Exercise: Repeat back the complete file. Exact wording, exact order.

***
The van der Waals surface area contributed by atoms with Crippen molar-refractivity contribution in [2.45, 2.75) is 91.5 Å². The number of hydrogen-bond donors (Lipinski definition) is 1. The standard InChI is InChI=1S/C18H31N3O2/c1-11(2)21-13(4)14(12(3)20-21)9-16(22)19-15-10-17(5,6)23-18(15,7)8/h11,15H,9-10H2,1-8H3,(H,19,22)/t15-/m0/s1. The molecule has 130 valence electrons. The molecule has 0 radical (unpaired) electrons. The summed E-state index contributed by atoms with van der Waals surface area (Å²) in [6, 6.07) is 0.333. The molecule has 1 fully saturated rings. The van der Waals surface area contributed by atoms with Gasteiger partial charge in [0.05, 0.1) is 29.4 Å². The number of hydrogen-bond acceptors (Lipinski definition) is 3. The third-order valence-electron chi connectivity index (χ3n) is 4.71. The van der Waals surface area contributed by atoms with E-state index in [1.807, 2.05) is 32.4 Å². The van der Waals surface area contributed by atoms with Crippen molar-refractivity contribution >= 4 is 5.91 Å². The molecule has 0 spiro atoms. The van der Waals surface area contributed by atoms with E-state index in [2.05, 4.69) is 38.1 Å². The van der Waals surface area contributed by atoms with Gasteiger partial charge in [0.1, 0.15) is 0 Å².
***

The van der Waals surface area contributed by atoms with Crippen molar-refractivity contribution in [2.45, 2.75) is 91.5 Å². The number of hydrogen-bond donors (Lipinski definition) is 1. The standard InChI is InChI=1S/C18H31N3O2/c1-11(2)21-13(4)14(12(3)20-21)9-16(22)19-15-10-17(5,6)23-18(15,7)8/h11,15H,9-10H2,1-8H3,(H,19,22)/t15-/m0/s1. The molecule has 130 valence electrons. The molecule has 0 radical (unpaired) electrons. The summed E-state index contributed by atoms with van der Waals surface area (Å²) in [6, 6.07) is 0.333. The molecule has 1 fully saturated rings. The van der Waals surface area contributed by atoms with Gasteiger partial charge in [0.05, 0.1) is 29.4 Å². The number of hydrogen-bond acceptors (Lipinski definition) is 3. The third-order valence-electron chi connectivity index (χ3n) is 4.71. The van der Waals surface area contributed by atoms with E-state index in [1.807, 2.05) is 32.4 Å². The van der Waals surface area contributed by atoms with Crippen molar-refractivity contribution >= 4 is 5.91 Å². The molecule has 0 spiro atoms. The van der Waals surface area contributed by atoms with E-state index in [2.05, 4.69) is 38.1 Å². The van der Waals surface area contributed by atoms with Gasteiger partial charge in [0.1, 0.15) is 0 Å².